Diagnosis and Evaluation In patients with symptoms suggestive of colon cancer, endoscopy is the test of choice because of its sensitivity and ability to obtain tissue samples for histologic examination. Synchronous lesions exist in up to 5 percent of patients and should be ruled out before making a surgical plan of treatment. When endoscopy is not feasible, contrast studies of the colon are used. CT scan of the abdomen may be used to rule out liver metastases. Carcinoembryonic antigen (CEA) determination is done preoperatively as a baseline study. Its elevation suggests metastatic disease.

Surgical Treatment Large bowel surgery is classified as “clean contaminated.” When the bowel is open during operation, there is always some contamination of the operative field with colonic contents, including bacteria. Mechanical cleansing of the bowel before surgery significantly decreases the bacterial count and the risk of postoperative infection. Commonly used regimens include polyethylene glycol (PEG) lavage of the bowel and sodium phosphate laxatives. Additional reduction of bacterial counts in the bowel lumen is accomplished by oral antibiotics the day before surgery. The standard regimens are neomycin with erythromycin or neomycin with metronidazole. It also is a standard practice to administer intravenously broad-spectrum antibiotics just before surgery. Routine use of antibiotics postoperatively is not justified.

Operative Technique The objective of surgical treatment is to remove the involved segment of the bowel with the corresponding mesentery and the lymphatic channels. Because the lymphatics follow the arterial supply, the extent of resection corresponds to the arterial distribution. Any operation begins with thorough abdominal exploration to rule out peritoneal or hepatic metastases, as well as additional abdominal pathology (such as cholelithiasis). The segment of the colon is removed with the corresponding mesentery. The anastomosis can be performed manually or by stapling devices. It should be tension-free and with a good blood supply to the anastomosed edges. The common resections for colon cancer are right colectomy, extended right colectomy, transverse colectomy, left colectomy, and sigmoid colectomy. The resected specimen is inspected to assess surgical margins. A minimal margin of 5 cm on either side of the tumor is desirable (smaller margins are acceptable in surgery for rectal cancer).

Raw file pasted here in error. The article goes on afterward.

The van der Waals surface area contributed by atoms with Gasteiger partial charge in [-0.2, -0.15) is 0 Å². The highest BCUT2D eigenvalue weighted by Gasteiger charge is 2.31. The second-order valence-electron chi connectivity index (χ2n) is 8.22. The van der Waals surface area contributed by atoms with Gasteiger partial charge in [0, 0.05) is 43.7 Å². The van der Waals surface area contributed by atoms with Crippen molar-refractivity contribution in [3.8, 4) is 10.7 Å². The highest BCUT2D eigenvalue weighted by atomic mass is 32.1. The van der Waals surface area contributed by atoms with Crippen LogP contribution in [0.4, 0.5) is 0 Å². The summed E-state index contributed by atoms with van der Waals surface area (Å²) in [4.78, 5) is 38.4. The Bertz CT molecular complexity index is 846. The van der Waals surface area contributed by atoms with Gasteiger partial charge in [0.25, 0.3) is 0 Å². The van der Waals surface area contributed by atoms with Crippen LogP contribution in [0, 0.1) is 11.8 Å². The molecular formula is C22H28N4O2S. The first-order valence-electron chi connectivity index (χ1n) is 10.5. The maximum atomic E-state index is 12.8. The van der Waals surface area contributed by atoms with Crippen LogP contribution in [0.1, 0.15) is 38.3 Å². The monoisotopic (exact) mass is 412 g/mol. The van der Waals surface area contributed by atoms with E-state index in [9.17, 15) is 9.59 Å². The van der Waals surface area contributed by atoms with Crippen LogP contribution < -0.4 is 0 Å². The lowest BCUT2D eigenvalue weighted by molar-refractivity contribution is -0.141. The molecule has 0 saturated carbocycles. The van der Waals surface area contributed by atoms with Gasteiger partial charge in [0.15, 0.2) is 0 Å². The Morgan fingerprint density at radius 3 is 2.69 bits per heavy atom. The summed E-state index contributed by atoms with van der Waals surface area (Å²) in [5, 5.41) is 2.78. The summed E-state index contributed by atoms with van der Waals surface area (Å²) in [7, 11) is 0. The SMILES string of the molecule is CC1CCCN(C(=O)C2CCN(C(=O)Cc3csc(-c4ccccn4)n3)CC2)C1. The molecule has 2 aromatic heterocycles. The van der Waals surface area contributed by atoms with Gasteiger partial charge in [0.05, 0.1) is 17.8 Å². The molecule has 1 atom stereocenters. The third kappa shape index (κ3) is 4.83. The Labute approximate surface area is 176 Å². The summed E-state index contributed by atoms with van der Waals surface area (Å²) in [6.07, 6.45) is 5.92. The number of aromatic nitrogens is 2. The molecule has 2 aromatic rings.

Emergency Operation This is performed for obstruction, perforation, and rarely, bleeding. Diagnosis is confirmed by contrast studies, preferably with water-soluble contrast material and not barium. Because, by definition, the bowel is not prepared, there is a higher risk of anastomotic leak and infection. Resection of the involved segment is always desirable. The standard approach is to avoid primary anastomosis and perform a resection and a colostomy. However, in selected good-risk patients there is a place for intraoperative cleansing of the colon by lavage with primary anastomosis, avoiding colostomy and its associated morbidity, psychological distress, and the need to perform an additional operation for closure.

Staging and Prognosis Prognosis is related to the staging of the tumor. The Dukes staging system was favored because of its simplicity. The following is the Astler-Coller modification:

Dukes A: Tumor confined to the submucosa

Dukes B1: Tumor extending to the muscularis propria

Dukes B2: Tumor extending beyond the serosa of the bowel

Dukes C1: Lymph nodes are positive, with tumor not extending beyond bowel wall

Dukes C2: Lymph nodes are positive, with tumor extending beyond the bowel wall

Dukes D: Distant metastases

The uncorrected 5-year survival for Dukes A, B, and C is 85, 65, and 46 percent, respectively; the corresponding corrected values are 100, 78, and 54 percent. Other prognostic factors not incorporated in the Dukes system are the histologic differentiation of the tumor, presence of venous and perineural invasion, bowel perforation, elevated CEA level, and aneuploid nuclei.

Adjuvant Chemotherapy This is indicated for patients with Dukes C staging. The standard combination is 5-fluorouracil (5-FU) with levamisole or 5-FU with leucovorin. These regimens reduce mortality from the cancer by approximately 30 percent. Their value when residual metastatic disease is present is limited, and the side effects may outweigh the benefits.